The company ended the evening with Ailey’s beloved Revelations. Set to traditional spirituals, the piece never fails to inspire and entertain. From the opening ‘I Been Buked’, which speaks of untold sorrow and struggle, to the raucous and comforting ‘Rocka My Soul in the Bosom of Abraham,’ which embraces joy and hope, it is clear why this ballet endures and has become a twentieth-century classic. So closely was the extraordinary Judith Jamison associated with Ailey’s creation that no matter who portrays the woman with the parasol, I always see Jamison’s torso perfectly and regally undulating to the rhythms of the spiritual, as she strides across rippling waves of white and blue fabric. But fortunately for audiences now, the Alvin Ailey dancers offer an array of talented dancers who combine elegant technique with strength, suppleness, and musicality.

Jane Rosenberg

Print Friendly

Comments

Leave a Reply

Recent Reviews

MW

Facebook-button-1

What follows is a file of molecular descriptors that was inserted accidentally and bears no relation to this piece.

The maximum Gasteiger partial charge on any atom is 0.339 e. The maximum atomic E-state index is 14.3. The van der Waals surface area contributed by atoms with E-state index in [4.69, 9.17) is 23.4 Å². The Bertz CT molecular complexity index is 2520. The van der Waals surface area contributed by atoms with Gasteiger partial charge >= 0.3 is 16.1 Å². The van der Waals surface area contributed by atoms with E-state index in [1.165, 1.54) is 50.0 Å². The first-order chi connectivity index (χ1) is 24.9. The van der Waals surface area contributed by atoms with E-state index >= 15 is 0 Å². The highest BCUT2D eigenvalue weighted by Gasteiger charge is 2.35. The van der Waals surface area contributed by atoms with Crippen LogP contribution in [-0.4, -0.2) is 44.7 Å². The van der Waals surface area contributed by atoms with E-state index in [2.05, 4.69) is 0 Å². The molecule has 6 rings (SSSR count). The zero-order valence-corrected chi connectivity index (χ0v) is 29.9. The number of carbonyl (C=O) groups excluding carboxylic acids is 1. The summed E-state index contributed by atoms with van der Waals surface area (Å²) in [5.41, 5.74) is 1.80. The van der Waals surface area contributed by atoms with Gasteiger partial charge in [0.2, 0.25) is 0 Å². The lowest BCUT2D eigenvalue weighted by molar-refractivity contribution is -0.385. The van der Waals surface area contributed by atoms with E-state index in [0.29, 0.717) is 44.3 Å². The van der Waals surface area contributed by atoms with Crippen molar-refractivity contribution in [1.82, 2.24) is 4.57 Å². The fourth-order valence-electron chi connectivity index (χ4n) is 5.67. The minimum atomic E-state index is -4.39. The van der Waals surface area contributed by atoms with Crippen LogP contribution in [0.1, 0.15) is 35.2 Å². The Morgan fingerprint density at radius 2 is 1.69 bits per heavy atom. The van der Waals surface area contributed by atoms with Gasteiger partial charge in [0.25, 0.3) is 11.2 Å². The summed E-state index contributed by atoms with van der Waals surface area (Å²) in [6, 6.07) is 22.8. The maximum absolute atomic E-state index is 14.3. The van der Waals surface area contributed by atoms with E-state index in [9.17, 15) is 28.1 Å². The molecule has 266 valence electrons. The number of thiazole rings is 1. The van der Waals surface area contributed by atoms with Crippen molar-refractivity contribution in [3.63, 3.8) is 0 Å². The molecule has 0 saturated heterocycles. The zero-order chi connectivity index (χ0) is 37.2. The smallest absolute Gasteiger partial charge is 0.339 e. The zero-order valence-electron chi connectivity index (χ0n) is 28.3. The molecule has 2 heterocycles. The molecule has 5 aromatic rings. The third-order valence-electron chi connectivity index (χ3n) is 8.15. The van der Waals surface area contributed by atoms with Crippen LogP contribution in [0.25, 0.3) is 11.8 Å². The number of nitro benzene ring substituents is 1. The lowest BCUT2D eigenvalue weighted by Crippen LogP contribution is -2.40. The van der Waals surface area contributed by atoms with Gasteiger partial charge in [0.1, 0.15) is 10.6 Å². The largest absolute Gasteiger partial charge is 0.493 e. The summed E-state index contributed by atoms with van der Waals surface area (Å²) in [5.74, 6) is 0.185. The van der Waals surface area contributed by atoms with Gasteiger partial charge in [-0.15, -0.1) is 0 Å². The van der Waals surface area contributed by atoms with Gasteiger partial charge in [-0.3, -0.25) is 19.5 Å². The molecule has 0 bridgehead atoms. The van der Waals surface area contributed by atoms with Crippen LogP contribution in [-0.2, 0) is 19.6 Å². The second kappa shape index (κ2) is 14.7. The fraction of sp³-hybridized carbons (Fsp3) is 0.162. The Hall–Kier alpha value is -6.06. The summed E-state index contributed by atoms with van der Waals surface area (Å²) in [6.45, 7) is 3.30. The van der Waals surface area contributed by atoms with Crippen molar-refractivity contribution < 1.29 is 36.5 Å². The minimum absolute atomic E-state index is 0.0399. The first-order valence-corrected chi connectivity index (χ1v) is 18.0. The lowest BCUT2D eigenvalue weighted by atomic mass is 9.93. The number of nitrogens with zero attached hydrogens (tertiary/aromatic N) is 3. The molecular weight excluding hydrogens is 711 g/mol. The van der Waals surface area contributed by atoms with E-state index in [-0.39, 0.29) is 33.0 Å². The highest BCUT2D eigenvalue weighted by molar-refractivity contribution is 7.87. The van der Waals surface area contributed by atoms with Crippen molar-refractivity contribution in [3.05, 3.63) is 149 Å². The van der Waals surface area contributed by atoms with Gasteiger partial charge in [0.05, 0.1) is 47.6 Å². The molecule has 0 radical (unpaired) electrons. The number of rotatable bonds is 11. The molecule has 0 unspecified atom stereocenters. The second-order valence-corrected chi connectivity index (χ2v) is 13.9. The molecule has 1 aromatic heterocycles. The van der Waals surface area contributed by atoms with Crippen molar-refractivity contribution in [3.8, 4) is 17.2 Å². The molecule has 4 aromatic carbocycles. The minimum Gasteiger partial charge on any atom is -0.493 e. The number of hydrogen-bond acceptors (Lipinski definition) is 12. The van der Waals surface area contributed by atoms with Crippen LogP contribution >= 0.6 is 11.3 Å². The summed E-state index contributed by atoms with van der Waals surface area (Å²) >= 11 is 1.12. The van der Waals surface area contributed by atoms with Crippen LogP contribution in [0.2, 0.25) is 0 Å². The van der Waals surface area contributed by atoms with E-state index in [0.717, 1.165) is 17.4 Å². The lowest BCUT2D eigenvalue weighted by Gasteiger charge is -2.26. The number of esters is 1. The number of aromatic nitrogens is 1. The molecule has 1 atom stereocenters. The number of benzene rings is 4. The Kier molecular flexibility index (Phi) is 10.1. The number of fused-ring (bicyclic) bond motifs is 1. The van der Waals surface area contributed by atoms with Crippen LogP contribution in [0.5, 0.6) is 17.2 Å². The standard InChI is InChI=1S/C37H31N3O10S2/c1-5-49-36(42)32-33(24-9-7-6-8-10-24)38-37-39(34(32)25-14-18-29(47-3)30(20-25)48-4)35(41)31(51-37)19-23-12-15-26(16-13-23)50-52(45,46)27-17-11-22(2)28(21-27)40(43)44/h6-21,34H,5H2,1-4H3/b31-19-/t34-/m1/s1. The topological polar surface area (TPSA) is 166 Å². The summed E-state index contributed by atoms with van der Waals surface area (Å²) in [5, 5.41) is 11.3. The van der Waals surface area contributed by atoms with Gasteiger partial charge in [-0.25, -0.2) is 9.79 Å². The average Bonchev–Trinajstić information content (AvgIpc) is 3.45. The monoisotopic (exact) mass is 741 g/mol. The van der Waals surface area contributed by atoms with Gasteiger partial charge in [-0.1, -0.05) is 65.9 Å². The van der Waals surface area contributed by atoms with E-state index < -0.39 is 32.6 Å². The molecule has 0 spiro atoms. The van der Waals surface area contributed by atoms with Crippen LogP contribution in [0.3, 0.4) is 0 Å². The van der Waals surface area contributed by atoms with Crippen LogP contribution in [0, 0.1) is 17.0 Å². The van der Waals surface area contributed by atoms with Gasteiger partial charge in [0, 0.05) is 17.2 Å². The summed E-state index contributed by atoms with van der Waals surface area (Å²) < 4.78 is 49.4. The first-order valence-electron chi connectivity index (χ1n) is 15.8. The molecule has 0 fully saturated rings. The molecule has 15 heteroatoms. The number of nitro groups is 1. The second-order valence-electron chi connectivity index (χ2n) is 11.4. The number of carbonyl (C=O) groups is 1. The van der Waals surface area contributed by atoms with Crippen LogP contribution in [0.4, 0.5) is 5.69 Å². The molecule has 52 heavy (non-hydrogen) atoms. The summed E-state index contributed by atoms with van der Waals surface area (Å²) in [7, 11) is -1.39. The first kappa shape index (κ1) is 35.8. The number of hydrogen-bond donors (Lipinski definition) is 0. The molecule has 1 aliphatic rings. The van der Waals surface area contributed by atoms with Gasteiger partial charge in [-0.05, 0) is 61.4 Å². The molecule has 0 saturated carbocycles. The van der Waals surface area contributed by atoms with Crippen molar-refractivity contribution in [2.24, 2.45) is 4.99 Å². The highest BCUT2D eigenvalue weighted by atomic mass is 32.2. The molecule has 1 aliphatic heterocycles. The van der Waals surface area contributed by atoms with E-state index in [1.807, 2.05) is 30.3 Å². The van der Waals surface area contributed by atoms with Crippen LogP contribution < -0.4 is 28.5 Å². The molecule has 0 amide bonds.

Season Previews

__________________________________
  • NEW! Bampton Classical Opera Celebrates its 25th Anniversary with Nicolò Isouard’s Cinderella __________________________________
  • NEW! Pop-Up Opera’s 2018 Mozart Double Bill __________________________________
  • NEW! Zurich Opera in 2018/2019 __________________________________
  • NEW! Let’s Dance International Frontiers (LDIF) 2018 Celebrates its Eighth Year __________________________________
  • NEW! Gloucester Choral Society’s Hubert Parry’s Centenary Celebrations in May 2018 __________________________________
  • NEW! Chess at the London Coliseum from 26 April for 5 Weeks __________________________________
  • NEW! The Three Choirs Festival 2018: A Preview __________________________________
  • NEW! 2018/19 Season at the Royal Opera House __________________________________
  • NEW! 2018 Cheltenham Music Festival – 30 June to 15 July __________________________________
  • NEW! Staatsoper Unter de Linden in 2018/19 __________________________________